Part 3 - Net Zero: How are engineering and technology entrepreneurs helping?

08 Nov 2021

The Conference of the Parties 26 summit (31 October to 12 November 2021) will be uniting nations together to join forces in a bid to achieve the goals of the Paris Agreement and the UN Framework Convention on Climate Change. The UK is committed to collaborating with civil society, companies and people on the frontline of climate change to accelerate the UK's collective climate action.

With UK investment into clean technologies on the rise, we are delighted to see the commitment and faith in engineering and technology entrepreneurs and their role in achieving Net Zero. At the Enterprise Hub, we are proud to be supporting some of the UK's brightest engineering entrepreneurs with their clean technology innovations - in this blog series, we explore a few of the Hub Members joining the UK's climate action journey to Net Zero.

Agnes CzakoFor our final instalment, we hear from Hub Member Agnes Czako, co-founder and managing director of AirEx, a clean tech startup looking to help household’s save money on their energy bills with their retrofit smart ventilation control innovation. Agnes has an impressive resume – she was the 2019 winner of Innovate UK’s “Women in Innovation” Award, holds a master’s degree in Interdisciplinary Design for the Built Environment from the University of Cambridge, and recently featured as a panellist at COP26 for the ‘Innovation at the forefront of climate action’ discussion organised by Springwise. AirEx was also named ‘Building Technology of the Year’ in 2018 and ‘Clean Tech Startup of the Year’ in 2017 by Business Green. Learn what AirEx are doing to accelerate the UK’s collective climate action.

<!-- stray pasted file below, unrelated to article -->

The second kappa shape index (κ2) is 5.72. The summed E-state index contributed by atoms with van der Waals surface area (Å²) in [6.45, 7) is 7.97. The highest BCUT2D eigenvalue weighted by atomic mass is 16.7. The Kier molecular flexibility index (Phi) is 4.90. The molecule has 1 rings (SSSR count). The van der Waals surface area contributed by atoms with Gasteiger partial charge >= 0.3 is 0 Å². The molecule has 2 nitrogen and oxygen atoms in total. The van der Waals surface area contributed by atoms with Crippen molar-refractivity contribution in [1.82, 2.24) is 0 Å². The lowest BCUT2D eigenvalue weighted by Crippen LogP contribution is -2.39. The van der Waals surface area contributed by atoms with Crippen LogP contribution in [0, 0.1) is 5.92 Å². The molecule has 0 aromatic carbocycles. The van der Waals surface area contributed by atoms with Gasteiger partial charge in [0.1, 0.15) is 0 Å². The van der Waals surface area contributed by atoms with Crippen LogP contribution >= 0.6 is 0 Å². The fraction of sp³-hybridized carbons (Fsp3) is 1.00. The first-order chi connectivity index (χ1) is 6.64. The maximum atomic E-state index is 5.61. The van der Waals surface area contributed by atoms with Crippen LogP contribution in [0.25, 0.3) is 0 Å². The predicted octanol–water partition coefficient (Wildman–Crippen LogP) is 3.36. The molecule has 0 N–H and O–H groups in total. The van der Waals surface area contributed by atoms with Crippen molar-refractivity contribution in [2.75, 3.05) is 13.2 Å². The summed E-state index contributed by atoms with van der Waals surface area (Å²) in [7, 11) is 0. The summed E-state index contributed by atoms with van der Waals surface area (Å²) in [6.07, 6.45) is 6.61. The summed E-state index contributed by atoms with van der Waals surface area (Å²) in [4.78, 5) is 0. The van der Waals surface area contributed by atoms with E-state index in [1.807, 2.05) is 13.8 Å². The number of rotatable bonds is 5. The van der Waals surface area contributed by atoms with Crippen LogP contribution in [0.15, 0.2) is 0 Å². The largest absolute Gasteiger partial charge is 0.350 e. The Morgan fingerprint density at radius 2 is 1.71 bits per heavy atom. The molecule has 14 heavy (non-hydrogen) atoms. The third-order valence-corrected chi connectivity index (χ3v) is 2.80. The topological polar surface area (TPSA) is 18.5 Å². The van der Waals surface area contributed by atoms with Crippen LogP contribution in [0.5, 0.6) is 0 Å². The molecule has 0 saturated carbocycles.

The Conference of the Parties 26 (COP26) aims to unite the world to tackle climate change, how is your innovation helping to tackle climate change? What impact will it deliver short, medium, long term? 

We are a London-based construction tech company with the mission to tackle fuel poverty and climate change through a cost effective, smart home solution. We are designing and manufacturing a novel, patented smart air brick technology, Airex, that helps householders reduce their energy bills whilst managing air quality. The system monitors the environmental conditions which is layered with online weather data and its cloud-based algorithms automatically regulate airflow – it reduces the building’s heat demand by cutting out uncontrolled draughts, while mitigating moisture risk.